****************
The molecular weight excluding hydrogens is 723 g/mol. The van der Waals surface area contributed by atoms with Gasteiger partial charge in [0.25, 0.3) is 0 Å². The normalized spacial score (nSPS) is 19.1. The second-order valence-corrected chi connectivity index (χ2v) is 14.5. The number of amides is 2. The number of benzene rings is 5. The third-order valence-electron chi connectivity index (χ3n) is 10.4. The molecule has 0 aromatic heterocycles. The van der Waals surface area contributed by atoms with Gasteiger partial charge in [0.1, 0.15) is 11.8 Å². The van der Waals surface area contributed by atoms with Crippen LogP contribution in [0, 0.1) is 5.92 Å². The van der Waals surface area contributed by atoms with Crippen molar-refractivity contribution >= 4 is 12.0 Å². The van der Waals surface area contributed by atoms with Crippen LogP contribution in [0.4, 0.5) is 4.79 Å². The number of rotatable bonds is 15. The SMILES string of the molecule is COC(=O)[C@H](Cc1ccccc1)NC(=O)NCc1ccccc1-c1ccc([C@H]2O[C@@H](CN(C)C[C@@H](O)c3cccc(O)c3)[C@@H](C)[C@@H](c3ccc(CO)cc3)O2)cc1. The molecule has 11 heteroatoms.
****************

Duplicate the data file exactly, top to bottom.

The molecular weight excluding hydrogens is 723 g/mol. The van der Waals surface area contributed by atoms with Gasteiger partial charge in [0.25, 0.3) is 0 Å². The normalized spacial score (nSPS) is 19.1. The second-order valence-corrected chi connectivity index (χ2v) is 14.5. The number of amides is 2. The number of benzene rings is 5. The third-order valence-electron chi connectivity index (χ3n) is 10.4. The molecule has 0 aromatic heterocycles. The van der Waals surface area contributed by atoms with Gasteiger partial charge in [0.1, 0.15) is 11.8 Å². The van der Waals surface area contributed by atoms with Crippen LogP contribution in [0, 0.1) is 5.92 Å². The van der Waals surface area contributed by atoms with Crippen molar-refractivity contribution >= 4 is 12.0 Å². The van der Waals surface area contributed by atoms with Crippen LogP contribution in [0.4, 0.5) is 4.79 Å². The number of rotatable bonds is 15. The SMILES string of the molecule is COC(=O)[C@H](Cc1ccccc1)NC(=O)NCc1ccccc1-c1ccc([C@H]2O[C@@H](CN(C)C[C@@H](O)c3cccc(O)c3)[C@@H](C)[C@@H](c3ccc(CO)cc3)O2)cc1. The molecule has 11 heteroatoms.